MMM Communications, Rosemount, Booterstown, Co. Dublin, IRELAND.
Mission Development 4425 W 63rd St., Ste 100 Chicago, IL 60629-5530
|Sister Carla's Diary March 2010|
Despite good intentions, this diary is very long in being up-dated. Our year in Mobile started with our usual planning week but even as we were planning for the year we were receiving new patients and caring for old ones. One man in particular stands out in our minds. Simeon was referred to us the first week in December. He was 90 years old and had advanced cancer of the prostate.
On our first visit to the home we met a very distressed patient and family. We were really challenged, as he had total obstruction from extension of the tumour. We racked our brains and came up with possible treatment. As it was a Friday, we promised to come back on Monday morning and we all went home to add our prayers to the treatment. Monday morning we entered the house with baited breath only to find Simeon sitting up and smiling. The problem had been resolved and he was now comfortable and able to converse with us. Such an interesting man.
Over the following weeks, he continued to respond well to treatment and was able to celebrate Christmas with his family and friends. His daughter came to the office during Christmas week for a medicine refill and told me that the only problem now was that he was waking in the night hearing someone call his name. We talked about this and decided that perhaps he was hearing a call to move on. They were a very committed Christian family and very ready for death. Early on, I had encouraged his daughter to call her siblings to say good-bye and in early January a daughter came from the UK to visit.
They had a very pleasant visit and as she was about to return home, Simeon said he had 5 days remaining. We didn’t take this too seriously but his daughter changed her ticket just in case and, lo and behold, on the fifth day, Simeon died peacefully. It was really a very satisfying case for us as a team. We had all been involved caring for Simeon and talking to the family. He went so peacefully and the family was so grateful, it was very affirming. His daughter came to see us afterwards and told us how friends had come to visit and said that he should be in hospital or on I.V.s , but she said no, he wanted to be at home and he was ready to go. This is really an accomplishment here as culture demands that “everything” must be done to keep someone alive and in many cases it ends up prolonging suffering rather than prolonging life.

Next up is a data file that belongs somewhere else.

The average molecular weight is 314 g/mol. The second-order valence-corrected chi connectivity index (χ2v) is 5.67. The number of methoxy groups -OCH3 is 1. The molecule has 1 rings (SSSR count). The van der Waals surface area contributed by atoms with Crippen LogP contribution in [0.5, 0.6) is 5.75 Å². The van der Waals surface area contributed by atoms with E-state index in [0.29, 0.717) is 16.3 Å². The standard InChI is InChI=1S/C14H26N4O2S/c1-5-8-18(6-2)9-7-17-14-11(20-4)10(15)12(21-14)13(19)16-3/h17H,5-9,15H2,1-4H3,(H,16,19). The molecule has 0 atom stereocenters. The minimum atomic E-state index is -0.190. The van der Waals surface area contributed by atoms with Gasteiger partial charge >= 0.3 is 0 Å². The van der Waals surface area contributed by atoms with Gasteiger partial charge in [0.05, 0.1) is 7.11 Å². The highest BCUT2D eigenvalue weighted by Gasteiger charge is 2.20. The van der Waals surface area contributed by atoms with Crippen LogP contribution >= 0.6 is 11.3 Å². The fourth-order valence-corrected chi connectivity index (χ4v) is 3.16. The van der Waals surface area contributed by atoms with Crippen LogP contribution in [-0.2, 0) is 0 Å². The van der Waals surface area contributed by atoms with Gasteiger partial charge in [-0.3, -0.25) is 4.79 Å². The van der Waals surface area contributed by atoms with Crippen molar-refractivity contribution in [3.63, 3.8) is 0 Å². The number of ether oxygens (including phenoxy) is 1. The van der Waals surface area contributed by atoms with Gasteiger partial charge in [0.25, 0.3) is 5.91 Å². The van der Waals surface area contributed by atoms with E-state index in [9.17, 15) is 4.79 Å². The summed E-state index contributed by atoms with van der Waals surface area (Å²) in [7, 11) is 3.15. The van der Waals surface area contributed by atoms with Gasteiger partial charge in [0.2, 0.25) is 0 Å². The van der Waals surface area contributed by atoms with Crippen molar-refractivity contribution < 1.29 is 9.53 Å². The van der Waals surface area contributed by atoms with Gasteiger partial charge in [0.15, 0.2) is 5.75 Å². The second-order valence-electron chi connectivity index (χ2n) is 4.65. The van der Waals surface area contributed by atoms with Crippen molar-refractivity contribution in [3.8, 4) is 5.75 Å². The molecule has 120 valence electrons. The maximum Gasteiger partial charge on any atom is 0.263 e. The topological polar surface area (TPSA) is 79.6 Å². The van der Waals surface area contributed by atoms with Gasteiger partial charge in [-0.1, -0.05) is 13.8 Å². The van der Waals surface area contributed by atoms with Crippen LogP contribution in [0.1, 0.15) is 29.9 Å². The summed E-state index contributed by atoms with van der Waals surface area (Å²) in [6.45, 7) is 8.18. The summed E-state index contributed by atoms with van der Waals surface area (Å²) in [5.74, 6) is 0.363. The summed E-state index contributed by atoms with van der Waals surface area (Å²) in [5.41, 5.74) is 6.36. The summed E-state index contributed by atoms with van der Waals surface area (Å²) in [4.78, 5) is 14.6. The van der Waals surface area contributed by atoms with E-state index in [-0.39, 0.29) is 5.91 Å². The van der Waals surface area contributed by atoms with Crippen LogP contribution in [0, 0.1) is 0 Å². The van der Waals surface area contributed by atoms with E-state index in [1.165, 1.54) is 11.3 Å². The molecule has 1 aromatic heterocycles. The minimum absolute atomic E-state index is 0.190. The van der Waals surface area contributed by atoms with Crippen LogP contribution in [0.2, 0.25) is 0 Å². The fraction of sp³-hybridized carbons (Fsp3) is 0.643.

On an entirely different note, those of you who have followed this diary over the last year may remember Deborah. Deborah was a young girl with osteomyelitis who was referred to us last July. We arranged for her to have surgery and she made a very good recovery. However, she has multiple deformities as well and we were considering more surgery for her but have decided that perhaps this can wait. Instead, we have enrolled Deborah in school!
This is a small school out in a nearby village that was founded for children with special needs. The woman who started it had two children of her own with disabilities and saw the need for a special school for them. Because Deborah is 13 now and has never attended school this is a very exciting step for her. She was taken last week with her wheelchair and all her requirements. I am sure that she never had so many possessions in her whole life. Granny went along to see where she will be staying and both she and Deborah were delighted. We have no pictures to show you but we will get some soon so you can watch Deborah’s progress.
This is all for this month. I close with a very heartfelt "thank you" to all who have supported our work in every way.
|Last Updated on Monday, 17 September 2012 20:09|